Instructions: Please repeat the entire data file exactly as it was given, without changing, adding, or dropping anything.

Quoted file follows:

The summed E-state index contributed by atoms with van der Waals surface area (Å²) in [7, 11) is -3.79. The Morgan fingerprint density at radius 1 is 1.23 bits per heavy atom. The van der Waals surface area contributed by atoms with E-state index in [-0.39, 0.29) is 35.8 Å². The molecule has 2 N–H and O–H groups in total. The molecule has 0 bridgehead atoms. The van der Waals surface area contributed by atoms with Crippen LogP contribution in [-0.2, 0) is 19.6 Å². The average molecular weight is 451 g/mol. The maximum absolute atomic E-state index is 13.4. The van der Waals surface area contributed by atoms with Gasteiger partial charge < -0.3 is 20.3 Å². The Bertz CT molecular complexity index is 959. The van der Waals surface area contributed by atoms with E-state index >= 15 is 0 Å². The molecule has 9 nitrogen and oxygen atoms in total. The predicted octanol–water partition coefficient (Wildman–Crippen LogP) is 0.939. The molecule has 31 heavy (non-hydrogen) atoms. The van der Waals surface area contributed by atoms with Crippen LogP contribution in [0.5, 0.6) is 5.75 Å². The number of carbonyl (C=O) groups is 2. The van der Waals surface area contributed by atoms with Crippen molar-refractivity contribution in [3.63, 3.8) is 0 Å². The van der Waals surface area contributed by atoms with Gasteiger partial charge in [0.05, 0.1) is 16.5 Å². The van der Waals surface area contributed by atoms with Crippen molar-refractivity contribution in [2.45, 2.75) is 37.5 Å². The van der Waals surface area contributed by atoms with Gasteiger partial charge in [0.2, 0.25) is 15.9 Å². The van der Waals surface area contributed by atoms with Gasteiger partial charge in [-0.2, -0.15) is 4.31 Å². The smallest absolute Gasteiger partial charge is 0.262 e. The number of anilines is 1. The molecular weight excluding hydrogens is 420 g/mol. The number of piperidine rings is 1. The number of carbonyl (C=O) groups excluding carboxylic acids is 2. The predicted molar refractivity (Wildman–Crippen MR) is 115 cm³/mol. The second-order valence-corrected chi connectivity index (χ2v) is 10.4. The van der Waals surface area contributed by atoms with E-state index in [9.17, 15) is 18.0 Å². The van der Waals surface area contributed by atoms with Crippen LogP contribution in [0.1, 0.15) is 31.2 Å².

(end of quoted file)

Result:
The summed E-state index contributed by atoms with van der Waals surface area (Å²) in [7, 11) is -3.79. The Morgan fingerprint density at radius 1 is 1.23 bits per heavy atom. The van der Waals surface area contributed by atoms with E-state index in [-0.39, 0.29) is 35.8 Å². The molecule has 2 N–H and O–H groups in total. The molecule has 0 bridgehead atoms. The van der Waals surface area contributed by atoms with Crippen LogP contribution in [-0.2, 0) is 19.6 Å². The average molecular weight is 451 g/mol. The maximum absolute atomic E-state index is 13.4. The van der Waals surface area contributed by atoms with Gasteiger partial charge < -0.3 is 20.3 Å². The Bertz CT molecular complexity index is 959. The van der Waals surface area contributed by atoms with E-state index >= 15 is 0 Å². The molecule has 9 nitrogen and oxygen atoms in total. The predicted octanol–water partition coefficient (Wildman–Crippen LogP) is 0.939. The molecule has 31 heavy (non-hydrogen) atoms. The van der Waals surface area contributed by atoms with Crippen LogP contribution in [0.5, 0.6) is 5.75 Å². The number of carbonyl (C=O) groups is 2. The van der Waals surface area contributed by atoms with Crippen molar-refractivity contribution in [3.63, 3.8) is 0 Å². The van der Waals surface area contributed by atoms with Gasteiger partial charge in [0.05, 0.1) is 16.5 Å². The van der Waals surface area contributed by atoms with Crippen molar-refractivity contribution in [2.45, 2.75) is 37.5 Å². The van der Waals surface area contributed by atoms with Gasteiger partial charge in [0.2, 0.25) is 15.9 Å². The van der Waals surface area contributed by atoms with Gasteiger partial charge in [-0.2, -0.15) is 4.31 Å². The smallest absolute Gasteiger partial charge is 0.262 e. The number of anilines is 1. The molecular weight excluding hydrogens is 420 g/mol. The number of piperidine rings is 1. The number of carbonyl (C=O) groups excluding carboxylic acids is 2. The predicted molar refractivity (Wildman–Crippen MR) is 115 cm³/mol. The second-order valence-corrected chi connectivity index (χ2v) is 10.4. The van der Waals surface area contributed by atoms with E-state index in [9.17, 15) is 18.0 Å². The van der Waals surface area contributed by atoms with Crippen LogP contribution in [0.1, 0.15) is 31.2 Å².